- Author: Surendra Dara
Bagrada bug has an interesting scientific name - Bagrada hilaris. This bug is native to Africa and the genus probably represents the ancient Bagradas River in North Africa. Species name ‘hilaris' means cheerful, merry or joyful in Latin. Although such feelings are not associated with this pest considering its damage to cole crops in agricultural fields and home gardens, it probably refers to the pretty color pattern of the insect.
As the spring season approaches, yellow patches of wild mustard brighten the landscapes and blooms of alyssum whiten the gardens. Both are favorite hosts of the invasive Bagrada bug which has moved as far up as Monterey County. Growers and gardeners should be on the lookout for the Bagrada bug which mainly feeds on cole crops and other hosts such as alyssum and wild mustard.
Bagrada bug females deposit barrel-shaped whitish eggs on the foliage and in the soil in clusters. Eggs hatch and nymphs go through five instar stages before becoming adults. Early instar nymphs have black and orange coloration and the late instars and adults have black, orange, and white patterns. Females are larger than males.
Life stages of the Bagrada bug. Barrel shaped eggs, different nymphal instars, and adult. Younger nymphs only have black and orange coloration while the later instars and adults develop white markings as well. (Eggs and the last instar photos by Eric Natwick and the rest by Surendra Dara)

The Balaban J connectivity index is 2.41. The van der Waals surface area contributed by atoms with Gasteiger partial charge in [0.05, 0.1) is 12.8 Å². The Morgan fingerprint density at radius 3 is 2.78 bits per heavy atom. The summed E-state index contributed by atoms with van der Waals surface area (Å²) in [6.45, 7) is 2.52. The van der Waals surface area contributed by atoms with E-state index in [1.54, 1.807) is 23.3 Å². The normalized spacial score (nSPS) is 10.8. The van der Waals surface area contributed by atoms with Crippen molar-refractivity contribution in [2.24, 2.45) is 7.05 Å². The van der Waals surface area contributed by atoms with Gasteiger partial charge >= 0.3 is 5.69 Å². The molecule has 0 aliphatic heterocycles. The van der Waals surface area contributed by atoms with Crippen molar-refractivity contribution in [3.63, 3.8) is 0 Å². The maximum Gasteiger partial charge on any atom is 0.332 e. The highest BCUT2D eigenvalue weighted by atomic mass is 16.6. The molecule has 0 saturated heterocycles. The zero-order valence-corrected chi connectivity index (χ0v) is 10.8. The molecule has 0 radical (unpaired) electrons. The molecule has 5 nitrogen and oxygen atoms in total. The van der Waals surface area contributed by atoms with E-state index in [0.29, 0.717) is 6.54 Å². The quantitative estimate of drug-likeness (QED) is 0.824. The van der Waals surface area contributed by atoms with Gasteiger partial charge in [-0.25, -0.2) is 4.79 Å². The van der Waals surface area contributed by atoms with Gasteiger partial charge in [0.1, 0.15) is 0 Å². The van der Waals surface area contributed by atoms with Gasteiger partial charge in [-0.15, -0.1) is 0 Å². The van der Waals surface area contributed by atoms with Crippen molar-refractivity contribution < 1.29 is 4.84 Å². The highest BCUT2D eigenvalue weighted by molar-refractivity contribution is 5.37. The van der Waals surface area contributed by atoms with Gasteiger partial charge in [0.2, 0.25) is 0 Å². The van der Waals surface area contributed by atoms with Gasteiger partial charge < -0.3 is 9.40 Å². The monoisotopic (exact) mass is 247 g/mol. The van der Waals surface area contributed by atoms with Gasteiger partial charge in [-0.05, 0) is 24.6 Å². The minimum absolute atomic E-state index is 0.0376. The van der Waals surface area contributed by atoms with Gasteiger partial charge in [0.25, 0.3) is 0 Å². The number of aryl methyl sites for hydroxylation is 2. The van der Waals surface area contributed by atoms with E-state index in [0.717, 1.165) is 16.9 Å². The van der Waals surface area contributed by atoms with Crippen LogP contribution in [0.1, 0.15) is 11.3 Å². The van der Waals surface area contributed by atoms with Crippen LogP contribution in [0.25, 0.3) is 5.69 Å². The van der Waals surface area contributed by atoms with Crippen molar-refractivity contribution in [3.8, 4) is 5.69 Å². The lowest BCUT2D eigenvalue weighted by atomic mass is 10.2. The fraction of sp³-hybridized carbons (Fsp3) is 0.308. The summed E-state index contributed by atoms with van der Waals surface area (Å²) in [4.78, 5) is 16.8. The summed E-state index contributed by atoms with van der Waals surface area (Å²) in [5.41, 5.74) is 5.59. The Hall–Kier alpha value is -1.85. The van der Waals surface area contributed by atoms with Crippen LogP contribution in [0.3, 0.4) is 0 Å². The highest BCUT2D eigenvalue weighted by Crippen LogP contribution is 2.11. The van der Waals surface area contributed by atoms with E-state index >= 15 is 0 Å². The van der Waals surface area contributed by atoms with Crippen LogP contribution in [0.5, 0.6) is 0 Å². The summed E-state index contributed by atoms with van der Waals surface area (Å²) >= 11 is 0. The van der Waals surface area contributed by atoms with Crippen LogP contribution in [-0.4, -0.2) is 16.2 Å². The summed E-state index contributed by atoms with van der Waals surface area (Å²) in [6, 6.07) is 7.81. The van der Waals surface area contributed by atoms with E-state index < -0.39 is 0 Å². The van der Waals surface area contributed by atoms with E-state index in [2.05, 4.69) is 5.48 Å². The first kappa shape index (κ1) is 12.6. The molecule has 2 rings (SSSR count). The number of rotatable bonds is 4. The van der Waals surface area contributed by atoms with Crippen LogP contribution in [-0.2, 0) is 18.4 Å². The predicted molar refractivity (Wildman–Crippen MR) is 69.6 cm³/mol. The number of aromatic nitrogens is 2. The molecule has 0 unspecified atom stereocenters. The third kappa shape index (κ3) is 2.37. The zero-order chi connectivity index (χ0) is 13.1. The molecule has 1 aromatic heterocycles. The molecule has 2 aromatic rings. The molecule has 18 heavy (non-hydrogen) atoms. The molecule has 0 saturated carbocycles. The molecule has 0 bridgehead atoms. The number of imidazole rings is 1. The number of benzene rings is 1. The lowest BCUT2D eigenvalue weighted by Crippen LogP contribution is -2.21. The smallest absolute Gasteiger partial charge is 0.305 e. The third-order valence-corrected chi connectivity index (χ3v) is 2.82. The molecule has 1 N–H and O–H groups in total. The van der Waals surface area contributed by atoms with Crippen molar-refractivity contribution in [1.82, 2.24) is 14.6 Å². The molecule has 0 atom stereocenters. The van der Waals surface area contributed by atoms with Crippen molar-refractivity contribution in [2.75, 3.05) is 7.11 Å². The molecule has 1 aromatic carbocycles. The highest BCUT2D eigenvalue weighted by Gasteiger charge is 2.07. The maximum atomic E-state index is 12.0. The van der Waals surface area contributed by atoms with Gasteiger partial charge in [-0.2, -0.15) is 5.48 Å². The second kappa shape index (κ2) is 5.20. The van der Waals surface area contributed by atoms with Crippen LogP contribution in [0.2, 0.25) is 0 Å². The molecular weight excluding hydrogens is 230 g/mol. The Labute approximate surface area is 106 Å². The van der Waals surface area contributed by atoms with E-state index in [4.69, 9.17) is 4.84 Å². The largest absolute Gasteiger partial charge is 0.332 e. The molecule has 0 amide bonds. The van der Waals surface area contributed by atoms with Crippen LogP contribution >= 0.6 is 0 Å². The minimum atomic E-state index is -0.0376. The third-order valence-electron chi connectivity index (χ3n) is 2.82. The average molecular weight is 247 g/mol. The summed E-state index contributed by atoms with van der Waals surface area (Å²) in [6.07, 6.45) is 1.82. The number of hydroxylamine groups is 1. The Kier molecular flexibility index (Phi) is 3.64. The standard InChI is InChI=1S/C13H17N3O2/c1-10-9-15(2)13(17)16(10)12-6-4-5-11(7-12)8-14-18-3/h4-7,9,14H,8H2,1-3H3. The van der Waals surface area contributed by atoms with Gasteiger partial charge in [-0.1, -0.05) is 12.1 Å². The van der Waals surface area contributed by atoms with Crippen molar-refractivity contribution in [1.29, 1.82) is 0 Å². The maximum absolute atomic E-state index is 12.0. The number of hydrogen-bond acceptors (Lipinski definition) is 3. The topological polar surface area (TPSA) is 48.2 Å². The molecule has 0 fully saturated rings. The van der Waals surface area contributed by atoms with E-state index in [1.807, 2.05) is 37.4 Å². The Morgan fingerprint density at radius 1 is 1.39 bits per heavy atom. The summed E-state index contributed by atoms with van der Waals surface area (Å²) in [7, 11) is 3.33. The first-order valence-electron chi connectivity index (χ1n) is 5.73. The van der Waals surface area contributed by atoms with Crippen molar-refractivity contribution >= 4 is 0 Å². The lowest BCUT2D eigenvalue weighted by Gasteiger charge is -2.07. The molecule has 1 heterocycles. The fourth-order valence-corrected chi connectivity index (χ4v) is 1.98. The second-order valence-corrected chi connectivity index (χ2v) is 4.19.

Correct identification is important in handling any pest as the control strategies can vary for different pests. Some sources incorrectly refer Bagrada bug as a synonym of harlequin bug. They look similar, but they belong to two different genera and are of different sizes. The adult harlequin bug [Murgantia histrionica (Hahn)] is probably 6-8 times as big as the Bagrada bug adult.
Compared to the harlequin bug, Bagrada bug is quite small. Adult Bagrada bug on the pronotum of the adult harlequin bug. (Photo by Surendra Dara)
Organic control options: Preliminary data from my multiple laboratory assays indicate that commercial formulations of three entomopathogenic fungi, Beauveria bassiana (strain GHA), Metarhizium anisopliae (strain F52), and Paecilomyces fumosoroseus (strain FE9901) caused good mortality or infection in Bagrada bug adults. Additional assays will be conducted before publishing the data.
Bagrada bug adults infected and killed by commercially available formulations of three insect pathogenic fungi. Fungal spores penetrate the insect, spread through the body, kill the insect, and emerge from the cadaver producing more spores.
Beauveria bassiana emerges from the recently killed Bagrada bugs (above). White hyphal growth can be seen on the thorax, legs, and other body parts. Fungus continues to emerge from the cadavers, grow, and produces spores (below, four days after the above).